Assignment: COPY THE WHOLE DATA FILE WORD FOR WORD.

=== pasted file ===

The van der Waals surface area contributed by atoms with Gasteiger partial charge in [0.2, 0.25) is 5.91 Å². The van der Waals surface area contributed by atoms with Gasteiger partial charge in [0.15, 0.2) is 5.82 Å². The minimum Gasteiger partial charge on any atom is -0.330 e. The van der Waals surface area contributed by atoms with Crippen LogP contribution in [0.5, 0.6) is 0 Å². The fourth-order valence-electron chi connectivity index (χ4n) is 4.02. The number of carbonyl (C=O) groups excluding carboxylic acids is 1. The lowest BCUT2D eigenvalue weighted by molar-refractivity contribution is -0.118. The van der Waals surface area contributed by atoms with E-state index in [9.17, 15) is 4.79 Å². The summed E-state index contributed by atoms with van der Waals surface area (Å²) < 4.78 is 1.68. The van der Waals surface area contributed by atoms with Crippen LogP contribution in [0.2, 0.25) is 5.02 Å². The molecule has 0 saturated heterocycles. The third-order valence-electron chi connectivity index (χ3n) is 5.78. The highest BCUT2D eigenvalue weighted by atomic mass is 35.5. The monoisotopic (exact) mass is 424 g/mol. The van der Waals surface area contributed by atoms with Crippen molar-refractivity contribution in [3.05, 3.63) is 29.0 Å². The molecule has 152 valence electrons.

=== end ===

The van der Waals surface area contributed by atoms with Gasteiger partial charge in [0.2, 0.25) is 5.91 Å². The van der Waals surface area contributed by atoms with Gasteiger partial charge in [0.15, 0.2) is 5.82 Å². The minimum Gasteiger partial charge on any atom is -0.330 e. The van der Waals surface area contributed by atoms with Crippen LogP contribution in [0.5, 0.6) is 0 Å². The fourth-order valence-electron chi connectivity index (χ4n) is 4.02. The number of carbonyl (C=O) groups excluding carboxylic acids is 1. The lowest BCUT2D eigenvalue weighted by molar-refractivity contribution is -0.118. The van der Waals surface area contributed by atoms with E-state index in [9.17, 15) is 4.79 Å². The summed E-state index contributed by atoms with van der Waals surface area (Å²) < 4.78 is 1.68. The van der Waals surface area contributed by atoms with Crippen LogP contribution in [0.2, 0.25) is 5.02 Å². The molecule has 0 saturated heterocycles. The third-order valence-electron chi connectivity index (χ3n) is 5.78. The highest BCUT2D eigenvalue weighted by atomic mass is 35.5. The monoisotopic (exact) mass is 424 g/mol. The van der Waals surface area contributed by atoms with Crippen molar-refractivity contribution in [3.05, 3.63) is 29.0 Å². The molecule has 152 valence electrons.